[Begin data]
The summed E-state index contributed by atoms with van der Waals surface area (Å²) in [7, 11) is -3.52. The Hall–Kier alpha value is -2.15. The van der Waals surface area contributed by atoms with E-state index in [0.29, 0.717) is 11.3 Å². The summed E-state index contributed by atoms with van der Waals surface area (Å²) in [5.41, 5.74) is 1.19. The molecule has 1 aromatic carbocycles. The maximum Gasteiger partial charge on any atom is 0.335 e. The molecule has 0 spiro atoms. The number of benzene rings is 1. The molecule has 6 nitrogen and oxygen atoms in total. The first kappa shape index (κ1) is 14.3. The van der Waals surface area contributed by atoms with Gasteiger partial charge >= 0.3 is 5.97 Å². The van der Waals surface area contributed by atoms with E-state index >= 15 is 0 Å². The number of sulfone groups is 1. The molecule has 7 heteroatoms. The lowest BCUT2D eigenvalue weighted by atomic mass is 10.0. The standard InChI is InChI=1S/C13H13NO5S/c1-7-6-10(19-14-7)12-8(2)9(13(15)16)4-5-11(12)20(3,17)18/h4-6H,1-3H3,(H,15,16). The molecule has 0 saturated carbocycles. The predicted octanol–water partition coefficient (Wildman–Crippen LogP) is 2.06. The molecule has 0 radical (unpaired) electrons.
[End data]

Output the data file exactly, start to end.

The summed E-state index contributed by atoms with van der Waals surface area (Å²) in [7, 11) is -3.52. The Hall–Kier alpha value is -2.15. The van der Waals surface area contributed by atoms with E-state index in [0.29, 0.717) is 11.3 Å². The summed E-state index contributed by atoms with van der Waals surface area (Å²) in [5.41, 5.74) is 1.19. The molecule has 1 aromatic carbocycles. The maximum Gasteiger partial charge on any atom is 0.335 e. The molecule has 0 spiro atoms. The number of benzene rings is 1. The molecule has 6 nitrogen and oxygen atoms in total. The first kappa shape index (κ1) is 14.3. The van der Waals surface area contributed by atoms with Gasteiger partial charge >= 0.3 is 5.97 Å². The van der Waals surface area contributed by atoms with E-state index >= 15 is 0 Å². The number of sulfone groups is 1. The molecule has 7 heteroatoms. The lowest BCUT2D eigenvalue weighted by atomic mass is 10.0. The standard InChI is InChI=1S/C13H13NO5S/c1-7-6-10(19-14-7)12-8(2)9(13(15)16)4-5-11(12)20(3,17)18/h4-6H,1-3H3,(H,15,16). The molecule has 0 saturated carbocycles. The predicted octanol–water partition coefficient (Wildman–Crippen LogP) is 2.06. The molecule has 0 radical (unpaired) electrons.